takeTurns $Just nextState data YesNo = Yes | No getYesOrNo :: IO (YesNo) getYesOrNo = do input <- getLine case input of "yes" -> return Yes "y" -> return Yes "no" -> return No "n" -> return No _ -> do putStr "Please enter 'yes' or 'no': "; getYesOrNo introduceGame :: IO () introduceGame = putStrLn "Welcome to Nim! To get started, enter your initial position, e.g. '1 3 5'" main = do introduceGame putStr "Initial position => " startingPosition <- getNimPosition let initialGameState = Just Game { player = Computer , position = startingPosition } in takeTurns initialGameState putStr "Would you like to continue? (y/n): " shouldContinue <- getYesOrNo case shouldContinue of Yes -> main No -> do putStrLn "Goodbye!"; return ()  • This won't build due to a dependency on Data.List.Util, which I think must be a module the OP wrote. To build, remove that import and change the Show instance for NimPosition, I believe unwords . map show . toList is equivalent. – bisserlis Jan 28 '15 at 0:34 • @bisserlis Not only equivalent, but simpler too. I've edited the code to remove the dependency following your suggestion. (The library Data.List.Utils is in fact provided by MissingH.) – Ted Sperling Jan 28 '15 at 2:45 ## 1 Answer Some ideas: • For Bit and Binary use newtype rather than data to get rid of data's run-time overhead. • Instead of custom Bits you could use the Data.Bits instance of Integer. This would simplify or remove a lot related code. • As you noted, for NimPosition you could either use just a list, or even a multi-set. • For findNumWithLeadingBit function maximumBy seems to be useful. Or perhaps even more simplified, something like (untested) where withLengths = map (id &&& (length . show . toBinary)) xs maxBinaryLength = maximum . map snd$ withLengths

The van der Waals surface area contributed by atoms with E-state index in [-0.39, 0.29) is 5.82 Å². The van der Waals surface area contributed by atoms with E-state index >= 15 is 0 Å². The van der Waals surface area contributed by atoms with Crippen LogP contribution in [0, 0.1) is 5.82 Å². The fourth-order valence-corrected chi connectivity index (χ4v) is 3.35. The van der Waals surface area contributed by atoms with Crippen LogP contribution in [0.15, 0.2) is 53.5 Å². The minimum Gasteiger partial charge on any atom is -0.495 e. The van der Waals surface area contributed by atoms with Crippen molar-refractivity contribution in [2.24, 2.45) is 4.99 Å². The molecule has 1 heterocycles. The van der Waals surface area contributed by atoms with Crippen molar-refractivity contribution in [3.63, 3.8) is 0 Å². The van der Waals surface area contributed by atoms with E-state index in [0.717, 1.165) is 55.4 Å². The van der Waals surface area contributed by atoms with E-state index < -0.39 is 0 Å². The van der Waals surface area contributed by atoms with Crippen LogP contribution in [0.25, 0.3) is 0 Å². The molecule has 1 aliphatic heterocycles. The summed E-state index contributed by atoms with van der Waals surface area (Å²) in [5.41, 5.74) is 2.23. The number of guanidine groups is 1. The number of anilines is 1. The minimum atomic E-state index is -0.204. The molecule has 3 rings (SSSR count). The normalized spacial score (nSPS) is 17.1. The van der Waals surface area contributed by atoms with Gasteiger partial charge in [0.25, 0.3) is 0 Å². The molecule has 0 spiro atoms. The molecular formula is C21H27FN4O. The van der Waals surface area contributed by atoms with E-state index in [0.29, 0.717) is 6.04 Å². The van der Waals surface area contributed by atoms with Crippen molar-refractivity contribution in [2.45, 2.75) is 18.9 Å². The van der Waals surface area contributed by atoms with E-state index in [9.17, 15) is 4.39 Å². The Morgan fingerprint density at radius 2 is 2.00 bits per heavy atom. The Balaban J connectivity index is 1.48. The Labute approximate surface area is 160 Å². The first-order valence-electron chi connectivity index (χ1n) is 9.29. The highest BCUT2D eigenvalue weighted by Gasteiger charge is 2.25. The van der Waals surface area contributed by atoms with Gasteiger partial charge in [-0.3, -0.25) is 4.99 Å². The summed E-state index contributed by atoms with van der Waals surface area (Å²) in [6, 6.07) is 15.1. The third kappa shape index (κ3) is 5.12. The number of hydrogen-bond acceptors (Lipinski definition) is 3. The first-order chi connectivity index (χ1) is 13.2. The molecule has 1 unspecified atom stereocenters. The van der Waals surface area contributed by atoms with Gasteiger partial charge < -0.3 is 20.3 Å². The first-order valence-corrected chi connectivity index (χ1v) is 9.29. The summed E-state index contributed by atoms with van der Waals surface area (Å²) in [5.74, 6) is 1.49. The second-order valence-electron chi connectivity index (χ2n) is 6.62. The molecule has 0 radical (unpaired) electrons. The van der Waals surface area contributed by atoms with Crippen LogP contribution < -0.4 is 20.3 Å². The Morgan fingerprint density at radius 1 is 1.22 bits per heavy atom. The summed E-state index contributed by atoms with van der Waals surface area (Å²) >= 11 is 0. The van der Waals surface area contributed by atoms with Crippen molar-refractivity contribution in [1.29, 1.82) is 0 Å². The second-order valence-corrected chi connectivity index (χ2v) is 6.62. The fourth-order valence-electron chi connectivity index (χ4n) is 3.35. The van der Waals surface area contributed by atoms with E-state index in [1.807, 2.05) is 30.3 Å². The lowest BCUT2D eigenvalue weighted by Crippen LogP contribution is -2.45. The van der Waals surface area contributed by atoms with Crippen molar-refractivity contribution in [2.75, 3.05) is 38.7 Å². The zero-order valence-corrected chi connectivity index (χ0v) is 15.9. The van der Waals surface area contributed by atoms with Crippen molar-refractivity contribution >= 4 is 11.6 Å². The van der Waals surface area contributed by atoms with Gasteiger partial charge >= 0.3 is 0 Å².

numsWithMaxBinaryLength = filter ((== maxBinaryLength) . snd) withLengths